2. Portfolio-Based Project Management “Next Practices” must be selected and put into place in order to ensure the smooth implementation of this concept. You will want to be sure that the best approaches to transformation are being adopted to ensure the best possible results.

3. Staff must be properly trained in project management (and their role in project team participation). Like any new skill, your team will need to be taught the basics before you can expect them to perform.

4. The business should be deliberate in establishing a common project management language. In this way, your people won’t miss a beat as the concepts are being institutionalized.

5. Once in place, project management skills must be further developed and nurtured in order to fully realize the potential of this transformation management approach. Indeed, it just the beginning of this new philosophy. So, be prepared to continue to educate and coach.

To close, this new transformation model represents a dramatic departure for most businesses in the way in which the work environment is optimized (i.e., most businesses are organized by function and it is those functional boundaries that dictate the way that work is partitioned, assigned and adjusted over time). But, managing your transformation as a portfolio of projects may be the best way to drive change, while maintaining your sanity.

As always, please feel free to continue to drive the discussion by offering your ideas and comments below or reach-out to me directly. It’s an important topic that deserves more attention.

Feb 2, 2017

Forge A Business Ecosystem

The days of the self-sufficient and self-sustaining business are long gone. Business owners must recognize the need to join forces with other businesses in order to flourish.

Here is simple assumption for you to get your head around: Businesses will always seek to establish new types of partner relationships that clearly define mutual gain for the parties involved. Fairly straight-forward, right?

Of course it is! And, it’s because of this hypothesis that businesses of all sorts and sizes are forging new commercial arrangements with one another. As a result, immense networks of interdependent parties have emerged. In turn, each one of these forms unique ecosystems from which all of the member businesses benefit.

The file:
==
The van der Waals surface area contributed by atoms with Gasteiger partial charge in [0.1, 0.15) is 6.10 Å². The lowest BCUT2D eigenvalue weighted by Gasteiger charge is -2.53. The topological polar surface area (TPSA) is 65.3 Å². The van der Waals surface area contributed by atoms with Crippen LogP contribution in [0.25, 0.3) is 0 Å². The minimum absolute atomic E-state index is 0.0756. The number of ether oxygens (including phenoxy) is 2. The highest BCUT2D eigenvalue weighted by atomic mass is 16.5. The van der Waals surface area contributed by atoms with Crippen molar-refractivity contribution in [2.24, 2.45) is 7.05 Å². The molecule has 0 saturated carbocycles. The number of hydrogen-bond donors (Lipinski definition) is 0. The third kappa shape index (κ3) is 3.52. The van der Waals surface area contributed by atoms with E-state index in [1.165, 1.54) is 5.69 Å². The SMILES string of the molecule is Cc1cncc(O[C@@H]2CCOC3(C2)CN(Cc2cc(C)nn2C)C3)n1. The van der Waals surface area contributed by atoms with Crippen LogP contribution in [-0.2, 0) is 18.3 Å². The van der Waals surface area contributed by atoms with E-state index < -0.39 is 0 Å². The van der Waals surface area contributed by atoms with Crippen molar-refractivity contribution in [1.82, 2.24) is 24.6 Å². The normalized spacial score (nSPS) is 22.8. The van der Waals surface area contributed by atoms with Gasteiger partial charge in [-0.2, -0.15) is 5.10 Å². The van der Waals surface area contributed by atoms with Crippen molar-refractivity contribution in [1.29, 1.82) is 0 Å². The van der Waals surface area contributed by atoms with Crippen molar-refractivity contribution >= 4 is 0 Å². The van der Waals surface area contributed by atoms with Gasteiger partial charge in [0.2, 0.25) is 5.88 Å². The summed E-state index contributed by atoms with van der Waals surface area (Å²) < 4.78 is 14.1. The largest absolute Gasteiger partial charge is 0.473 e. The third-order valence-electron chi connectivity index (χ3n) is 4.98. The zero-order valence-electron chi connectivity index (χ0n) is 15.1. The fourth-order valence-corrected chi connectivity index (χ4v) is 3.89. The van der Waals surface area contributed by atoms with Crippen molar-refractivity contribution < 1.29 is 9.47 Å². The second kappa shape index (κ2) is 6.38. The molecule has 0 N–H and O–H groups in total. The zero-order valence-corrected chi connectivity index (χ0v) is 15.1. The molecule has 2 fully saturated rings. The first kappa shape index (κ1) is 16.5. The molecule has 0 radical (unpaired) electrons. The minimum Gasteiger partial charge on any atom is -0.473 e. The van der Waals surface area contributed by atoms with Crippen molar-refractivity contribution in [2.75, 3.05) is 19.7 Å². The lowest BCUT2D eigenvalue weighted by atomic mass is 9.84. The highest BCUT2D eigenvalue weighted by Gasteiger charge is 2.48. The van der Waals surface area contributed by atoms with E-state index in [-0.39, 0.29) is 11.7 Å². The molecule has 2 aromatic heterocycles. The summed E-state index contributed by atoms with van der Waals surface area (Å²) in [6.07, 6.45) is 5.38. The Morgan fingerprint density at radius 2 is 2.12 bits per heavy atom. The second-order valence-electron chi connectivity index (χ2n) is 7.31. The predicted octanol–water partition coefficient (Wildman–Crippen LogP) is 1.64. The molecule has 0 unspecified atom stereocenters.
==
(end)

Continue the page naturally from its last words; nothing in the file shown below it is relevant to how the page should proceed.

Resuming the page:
With the continual advancement of technology making inter-business bonding easier, you can be sure that the evolution of these New Economy Ecosystems will continue. That said, as a business owner you’ll need to see how and where you can fit. Here’s why:

Rationale for Ecosystem-Building

The game has changed. The days of the self-sufficient and self-sustaining businesses are long gone. The global marketplace requires businesses to establish highly integrated and cooperative relationships with one another. It rewards speed and flexibility.

Consequently, new inter-company relationships continue to be established in order to help firms respond to changes in their respective markets.

Businesses cannot afford to be an exception. Ecosystems seek to forge new types of relationships with their members that provide economies of scale and greater reach than can be achieved by any single entity on its own. Indeed, joining and contributing to larger ecosystems is essential to survival – especially for smaller businesses.

However, there are several implications that must be considered, including:

1. New strategies will need to be created that can leverage the opportunities that ecosystem participation offers.

2. Similarly, innovation will be a key driver for flourishing within one’s ecosystem. Thus, new ways of thinking and doing will need to be considered and implemented as opportunities to introduce new products and services emerge faster than ever before.

3. As a result, speed counts! Therefore, steps will need to be continually taken within every business to become more agile in order to keep up with the demands of ecosystem partners and their customers.

4. Businesses will have to work with a larger industry community, including competitors, in order to establish new kinds of business arrangements that work within the ecosystem. Exposure of one’s competitive strategies and protection of associated trade secrets will continue to be huge considerations when seeking advantages from ecosystem membership.